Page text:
Blogger patrickjdonovan said...

The art of the counter reformation sponsored by the Church was intended to enhance the power of the Papacy and to bring back those that had become protestant. As such, counter reformation art, e.g. Carvaggio, some Rubens, other Baroque artists, was not preaching to the choir. (I understand that the Sistine Chapel was prior to the counter reformation.) As such, counter reformation art is an an example of political art whose appeal endures (many would think so) notwithstanding that its political message is obsolete.

This raises the question of whether politcal art, and I would say conceptual art, has anything going for it that will last if it does not have other qualities, such as visual appeal, going for it.

6/19/2009 06:01:00 PM  
Anonymous Anonymous said...

the situation in iran is so much more important than art, as are many things.

i agree with the post. that's why contemporary chinese art, in general, sucks so much. hopefully, with the disappearance of the art boom, it will too disappear.

allah o akbar

6/19/2009 06:01:00 PM  
Blogger Tom Hering said...

I meant "preaches to the choir" both broadly and literally. The audience for the Sistine Chapel frescoes were Christians, not non-Christians. The frescoes were not an obvious attempt to change anyone's mind. I say "not an obvious attempt" because of Michelangelo's secret involvement with the Spirituali (a reform group sympathetic to Protestant beliefs), and the inclusion of subtle Spirituali messages in his art. (No, this is not Da Vinci Code stuff. Look up the work of Michelangelo scholar and restorer Antonio Forcellino.)

6/19/2009 07:03:00 PM  
Blogger George said...

Da Vinci Code?

Fra Angelico Paradise blog

Fra Angelico Paradise images,

orFra Angelico Paradise web

6/19/2009 11:42:00 PM  
Blogger CAP said...

I wouldn't pin too much on intentions, either for or against agit/prop. Good intentions do not pave a road to art or politics.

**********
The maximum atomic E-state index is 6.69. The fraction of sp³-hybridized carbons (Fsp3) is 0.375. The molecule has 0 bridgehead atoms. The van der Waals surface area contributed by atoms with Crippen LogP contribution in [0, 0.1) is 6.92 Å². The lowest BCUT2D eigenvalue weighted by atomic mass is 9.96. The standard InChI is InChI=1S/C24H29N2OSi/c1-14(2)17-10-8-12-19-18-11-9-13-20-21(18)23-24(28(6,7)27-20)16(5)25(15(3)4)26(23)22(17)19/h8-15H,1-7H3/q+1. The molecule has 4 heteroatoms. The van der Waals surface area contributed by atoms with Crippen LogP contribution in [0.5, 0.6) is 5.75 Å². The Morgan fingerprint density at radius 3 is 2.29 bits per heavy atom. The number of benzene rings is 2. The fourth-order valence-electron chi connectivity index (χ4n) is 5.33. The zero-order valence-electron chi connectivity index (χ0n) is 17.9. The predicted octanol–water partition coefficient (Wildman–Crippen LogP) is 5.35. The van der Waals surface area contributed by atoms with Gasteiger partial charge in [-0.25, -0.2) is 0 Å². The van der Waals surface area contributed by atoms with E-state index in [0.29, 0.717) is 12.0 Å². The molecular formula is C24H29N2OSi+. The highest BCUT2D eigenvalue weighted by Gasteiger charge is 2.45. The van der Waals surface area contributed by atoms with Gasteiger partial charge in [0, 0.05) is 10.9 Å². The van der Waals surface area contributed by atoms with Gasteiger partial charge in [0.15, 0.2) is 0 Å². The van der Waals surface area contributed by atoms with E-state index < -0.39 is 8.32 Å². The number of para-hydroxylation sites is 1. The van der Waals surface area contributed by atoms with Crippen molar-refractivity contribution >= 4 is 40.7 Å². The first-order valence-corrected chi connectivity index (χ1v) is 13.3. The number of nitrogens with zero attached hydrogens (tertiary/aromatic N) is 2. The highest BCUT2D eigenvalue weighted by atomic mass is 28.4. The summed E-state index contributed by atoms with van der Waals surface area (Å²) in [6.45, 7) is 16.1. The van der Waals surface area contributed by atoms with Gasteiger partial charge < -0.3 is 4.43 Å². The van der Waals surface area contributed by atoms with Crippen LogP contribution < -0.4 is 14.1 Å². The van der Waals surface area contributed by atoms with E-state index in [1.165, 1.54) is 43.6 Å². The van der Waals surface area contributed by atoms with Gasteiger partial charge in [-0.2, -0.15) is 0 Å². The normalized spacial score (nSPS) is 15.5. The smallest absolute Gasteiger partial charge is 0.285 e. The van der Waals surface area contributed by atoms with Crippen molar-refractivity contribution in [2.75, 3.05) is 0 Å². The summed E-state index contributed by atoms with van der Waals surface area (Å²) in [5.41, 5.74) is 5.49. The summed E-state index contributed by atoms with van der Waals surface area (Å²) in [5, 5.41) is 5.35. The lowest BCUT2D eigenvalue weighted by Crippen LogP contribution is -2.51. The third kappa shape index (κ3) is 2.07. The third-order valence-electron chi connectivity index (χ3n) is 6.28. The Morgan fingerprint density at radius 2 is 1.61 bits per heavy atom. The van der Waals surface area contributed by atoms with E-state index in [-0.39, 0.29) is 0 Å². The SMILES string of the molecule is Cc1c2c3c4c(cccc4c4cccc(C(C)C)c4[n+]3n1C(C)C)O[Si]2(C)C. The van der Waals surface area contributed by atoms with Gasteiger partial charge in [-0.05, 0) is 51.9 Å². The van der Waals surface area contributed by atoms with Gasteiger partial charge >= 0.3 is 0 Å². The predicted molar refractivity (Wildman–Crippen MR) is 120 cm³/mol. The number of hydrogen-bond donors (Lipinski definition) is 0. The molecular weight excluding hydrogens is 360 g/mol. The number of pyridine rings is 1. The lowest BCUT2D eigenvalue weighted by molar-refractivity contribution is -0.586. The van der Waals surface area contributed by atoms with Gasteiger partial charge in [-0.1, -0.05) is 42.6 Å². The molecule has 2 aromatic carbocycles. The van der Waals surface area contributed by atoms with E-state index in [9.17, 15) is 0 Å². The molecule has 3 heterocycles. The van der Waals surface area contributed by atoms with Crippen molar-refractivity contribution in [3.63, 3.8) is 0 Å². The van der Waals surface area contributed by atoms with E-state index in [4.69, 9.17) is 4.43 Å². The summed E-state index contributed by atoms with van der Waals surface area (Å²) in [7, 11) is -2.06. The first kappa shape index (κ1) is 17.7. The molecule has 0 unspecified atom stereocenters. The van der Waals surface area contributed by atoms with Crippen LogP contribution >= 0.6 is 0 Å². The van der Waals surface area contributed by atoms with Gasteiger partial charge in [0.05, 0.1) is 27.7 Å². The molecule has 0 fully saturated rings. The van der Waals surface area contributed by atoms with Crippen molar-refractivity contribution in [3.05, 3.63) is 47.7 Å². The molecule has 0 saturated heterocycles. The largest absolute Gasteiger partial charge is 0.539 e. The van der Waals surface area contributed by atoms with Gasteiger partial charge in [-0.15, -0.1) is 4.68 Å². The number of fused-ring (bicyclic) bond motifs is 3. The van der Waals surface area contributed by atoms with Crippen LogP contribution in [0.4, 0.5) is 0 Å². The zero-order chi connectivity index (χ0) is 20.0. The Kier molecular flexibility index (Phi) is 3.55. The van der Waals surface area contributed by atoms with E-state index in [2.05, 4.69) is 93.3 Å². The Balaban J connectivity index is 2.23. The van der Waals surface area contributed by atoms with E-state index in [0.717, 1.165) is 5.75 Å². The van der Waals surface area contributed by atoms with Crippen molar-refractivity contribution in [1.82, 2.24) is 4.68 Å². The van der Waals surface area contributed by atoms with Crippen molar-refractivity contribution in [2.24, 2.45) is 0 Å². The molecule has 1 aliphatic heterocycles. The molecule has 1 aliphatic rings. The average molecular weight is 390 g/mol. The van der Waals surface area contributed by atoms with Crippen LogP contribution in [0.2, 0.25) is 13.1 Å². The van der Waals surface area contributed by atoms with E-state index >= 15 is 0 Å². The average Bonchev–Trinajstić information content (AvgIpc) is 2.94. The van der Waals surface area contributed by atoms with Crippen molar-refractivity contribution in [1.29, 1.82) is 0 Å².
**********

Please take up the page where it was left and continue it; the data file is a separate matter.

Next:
Just because something functions as advertising, doesn't mean it can't have other (more personal, deeper, spiritual etc) meanings. Do Andy Warhol's paintings of soup cans merely sell more Campbell's soup? Is a Jenny Holzer or Dan Graham billboard advertising or art?

True, socialist realism is deeply out-of-fashion, but the last time there was a depression, the state happily employed lots of artists to use just that.

Sorry to use the D word.

Is all art political? If so, only because all politics is not art. Both deal in representation, clearly, and rarely mean what they say in the press release, but politics wants results, art can afford to wait.

Art is not the most efficient way of conducting most politics, politics rarely concerns art directly. Art takes too long, life is too short. Long-term politics is really religion.

Reference in art to politics is generally freighted with personal takes and style. Like Goya, David, Blake or Daumier. There are times/places when politics cannot be avoided, without avoiding life.

6/19/2009 11:46:00 PM  
Blogger markcreegan said...

I think what Ed is arguing for is an open-endedness and self-reflexivity in art. These are qualities that can exist or not in different degrees in any approach whether it is political in nature or just purely visual.
The "effectiveness" of any art (political or otherwise) depends on the relationship the work has with the viewer and its context. In art that is considered political, this requirement and artist intent becomes foregrounded, something that is intended to "persuade" many people becomes suspect in the context of a museum attended by those who may already espouse the values conveyed or are not the appropriate audience to instill action.